Los Angeles documentary filmmaker Eric Minh Swenson tells the story of Millie Brown's Rainbow Body and her supporting cast in this short video. Eric focuses on documenting the LA art scene through film, photography, and writing. Within the last three years, he's produced nearly 400 films on the art world and is always a familiar face amongst the crowds.
“Film is like a performance. it is permanent you can't alter the moment. Sure you can alter the negative in the dark room, but the negative is this document that can't be altered. Structure it however you’d like, I just enjoy the process and ultimately I want to make art that I like to look at. Nothing can really touch a pristine silver gelatin print in my mind,” Jacqueline Elaine Gomez.
Jacqueline Elaine Gomez is a Los Angeles-based photographer who explores nature and femininity within a body of work that radiates with the light of a well-tailored shot and exploratory exposure.
Art comes from an expression of feeling, a documentation of a place in time, and a statement. There’s a sense of release when you’re creating, because you’re working through thoughts and releasing them. In the middle of what was my most painful injury, a tiny finger fracture that radiated pain through my entire arm, I think I found the cure. When you’re hurt, make art out of it. Whether it’s an injury, injustice, or broken heart, turn the camera around and capture it. In the spirit of Nan Goldin and in dedication to my beloved Andy, here is a photograph worth every tear.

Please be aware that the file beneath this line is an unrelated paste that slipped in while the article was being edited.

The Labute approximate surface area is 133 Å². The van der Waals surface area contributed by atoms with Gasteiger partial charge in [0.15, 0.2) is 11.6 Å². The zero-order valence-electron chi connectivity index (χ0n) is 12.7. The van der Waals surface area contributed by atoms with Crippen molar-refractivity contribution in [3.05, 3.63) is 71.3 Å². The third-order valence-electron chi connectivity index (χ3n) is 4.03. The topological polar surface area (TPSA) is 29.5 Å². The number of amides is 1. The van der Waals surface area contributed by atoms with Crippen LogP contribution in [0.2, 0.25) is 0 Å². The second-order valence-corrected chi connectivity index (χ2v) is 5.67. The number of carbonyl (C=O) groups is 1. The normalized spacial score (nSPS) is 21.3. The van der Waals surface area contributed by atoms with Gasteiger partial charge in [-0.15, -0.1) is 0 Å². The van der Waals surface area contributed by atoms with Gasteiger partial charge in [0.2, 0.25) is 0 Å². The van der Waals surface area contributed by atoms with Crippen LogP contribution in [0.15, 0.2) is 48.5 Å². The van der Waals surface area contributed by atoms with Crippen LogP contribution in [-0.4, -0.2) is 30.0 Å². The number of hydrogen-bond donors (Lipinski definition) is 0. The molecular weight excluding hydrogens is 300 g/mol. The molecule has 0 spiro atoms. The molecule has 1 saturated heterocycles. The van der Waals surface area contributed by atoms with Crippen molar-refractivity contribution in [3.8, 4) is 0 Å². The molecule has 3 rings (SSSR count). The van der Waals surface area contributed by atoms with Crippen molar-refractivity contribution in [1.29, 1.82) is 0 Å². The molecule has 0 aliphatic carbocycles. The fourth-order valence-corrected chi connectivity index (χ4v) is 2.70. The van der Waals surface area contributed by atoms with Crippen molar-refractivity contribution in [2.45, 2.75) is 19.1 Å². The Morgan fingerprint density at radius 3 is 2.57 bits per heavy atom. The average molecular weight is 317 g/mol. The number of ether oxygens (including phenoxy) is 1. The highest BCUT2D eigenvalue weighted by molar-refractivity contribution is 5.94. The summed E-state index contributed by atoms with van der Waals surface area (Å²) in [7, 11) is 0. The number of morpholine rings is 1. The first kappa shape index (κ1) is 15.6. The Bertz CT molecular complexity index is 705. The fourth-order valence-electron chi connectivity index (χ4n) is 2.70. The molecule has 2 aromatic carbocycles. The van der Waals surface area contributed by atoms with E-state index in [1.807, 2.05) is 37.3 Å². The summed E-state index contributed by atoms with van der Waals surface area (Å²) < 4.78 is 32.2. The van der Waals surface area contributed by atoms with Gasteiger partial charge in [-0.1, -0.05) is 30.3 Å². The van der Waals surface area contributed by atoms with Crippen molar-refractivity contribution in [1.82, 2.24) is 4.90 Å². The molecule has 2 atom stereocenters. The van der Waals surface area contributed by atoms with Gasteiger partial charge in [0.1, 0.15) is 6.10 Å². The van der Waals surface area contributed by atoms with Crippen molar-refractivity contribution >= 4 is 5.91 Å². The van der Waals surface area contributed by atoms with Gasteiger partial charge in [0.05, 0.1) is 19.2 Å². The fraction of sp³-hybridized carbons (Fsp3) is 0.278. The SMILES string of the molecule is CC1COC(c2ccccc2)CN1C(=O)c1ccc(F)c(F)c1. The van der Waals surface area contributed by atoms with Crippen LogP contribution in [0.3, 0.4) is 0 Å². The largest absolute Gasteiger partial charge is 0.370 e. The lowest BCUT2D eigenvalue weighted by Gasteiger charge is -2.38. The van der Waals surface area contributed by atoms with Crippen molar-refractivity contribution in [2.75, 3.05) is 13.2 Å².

Speaking of lone rangers wearing cowboy hats in rugged landscapes shot vertically, the Richard Prince exhibition reminded me a lot of my friend David Tamargo’s Urban Hunter. David and I went to school together, and I will forever be a fan of the way this guy can shoot a landscape. Long exposures, Leica 35mm film, color and dark rooms made David the artist he is today. I’m happy to see such a strong correlation between his recent work and that of Prince’s. Not that it surprises me, but it’s always inspiring to see these types of connections. They’ve got their finger on the pulse of something, and I think David’s got a good story to tell.
Urban Hunting is the bigger picture, it focuses on creating and documenting situational fantasy where Tamargo and his characters hunt/interact with man-made animal sculptures found in urban environments. The Urban Hunter focuses on the main character of the story. He’s shot vertically and almost identical in composition as Richard Prince’s Cowboys. There’s an interesting similarity between the two, including an element that inspires fashion. I’m working with David on an editorial series, which we’ll be releasing sometime next year. If friends are a reflection of who we are and how we think, then I couldn’t be more honored to be a friend and a fan. I’ll leave you with his perspective on Urban Hunting and a taste of his work. Pay attention to the composition, lighting, color and saturation in his night shots. There’s a whole lot of magic happening in there.